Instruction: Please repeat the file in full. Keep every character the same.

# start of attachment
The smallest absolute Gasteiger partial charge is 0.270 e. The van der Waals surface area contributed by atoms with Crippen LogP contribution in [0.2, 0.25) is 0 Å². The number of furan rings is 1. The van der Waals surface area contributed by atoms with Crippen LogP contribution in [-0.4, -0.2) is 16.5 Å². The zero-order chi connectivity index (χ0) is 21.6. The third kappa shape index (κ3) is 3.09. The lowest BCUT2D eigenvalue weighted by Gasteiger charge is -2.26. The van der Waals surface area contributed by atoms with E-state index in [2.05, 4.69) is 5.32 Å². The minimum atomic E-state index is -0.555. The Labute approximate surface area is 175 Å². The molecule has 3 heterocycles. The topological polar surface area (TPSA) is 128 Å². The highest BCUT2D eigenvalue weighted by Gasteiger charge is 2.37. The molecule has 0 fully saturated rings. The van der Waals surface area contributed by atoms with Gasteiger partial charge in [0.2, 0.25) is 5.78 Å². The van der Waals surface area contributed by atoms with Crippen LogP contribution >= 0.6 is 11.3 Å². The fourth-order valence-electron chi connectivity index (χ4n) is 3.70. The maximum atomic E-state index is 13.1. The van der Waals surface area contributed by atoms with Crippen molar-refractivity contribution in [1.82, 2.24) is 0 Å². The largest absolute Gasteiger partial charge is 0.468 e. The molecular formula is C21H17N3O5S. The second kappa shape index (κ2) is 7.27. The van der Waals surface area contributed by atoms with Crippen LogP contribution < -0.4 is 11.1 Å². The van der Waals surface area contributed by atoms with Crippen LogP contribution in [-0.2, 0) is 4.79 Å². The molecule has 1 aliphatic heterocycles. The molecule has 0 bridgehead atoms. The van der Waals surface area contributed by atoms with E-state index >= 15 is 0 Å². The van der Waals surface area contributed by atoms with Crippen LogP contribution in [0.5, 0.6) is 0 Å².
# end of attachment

The smallest absolute Gasteiger partial charge is 0.270 e. The van der Waals surface area contributed by atoms with Crippen LogP contribution in [0.2, 0.25) is 0 Å². The number of furan rings is 1. The van der Waals surface area contributed by atoms with Crippen LogP contribution in [-0.4, -0.2) is 16.5 Å². The zero-order chi connectivity index (χ0) is 21.6. The third kappa shape index (κ3) is 3.09. The lowest BCUT2D eigenvalue weighted by Gasteiger charge is -2.26. The van der Waals surface area contributed by atoms with E-state index in [2.05, 4.69) is 5.32 Å². The minimum atomic E-state index is -0.555. The Labute approximate surface area is 175 Å². The molecule has 3 heterocycles. The topological polar surface area (TPSA) is 128 Å². The highest BCUT2D eigenvalue weighted by Gasteiger charge is 2.37. The molecule has 0 fully saturated rings. The van der Waals surface area contributed by atoms with Gasteiger partial charge in [0.2, 0.25) is 5.78 Å². The van der Waals surface area contributed by atoms with Crippen LogP contribution >= 0.6 is 11.3 Å². The fourth-order valence-electron chi connectivity index (χ4n) is 3.70. The maximum atomic E-state index is 13.1. The van der Waals surface area contributed by atoms with Crippen molar-refractivity contribution in [1.82, 2.24) is 0 Å². The largest absolute Gasteiger partial charge is 0.468 e. The molecular formula is C21H17N3O5S. The second kappa shape index (κ2) is 7.27. The van der Waals surface area contributed by atoms with Crippen LogP contribution < -0.4 is 11.1 Å². The van der Waals surface area contributed by atoms with Crippen LogP contribution in [-0.2, 0) is 4.79 Å². The molecule has 1 aliphatic heterocycles. The molecule has 0 bridgehead atoms. The van der Waals surface area contributed by atoms with E-state index >= 15 is 0 Å². The van der Waals surface area contributed by atoms with Crippen LogP contribution in [0.5, 0.6) is 0 Å².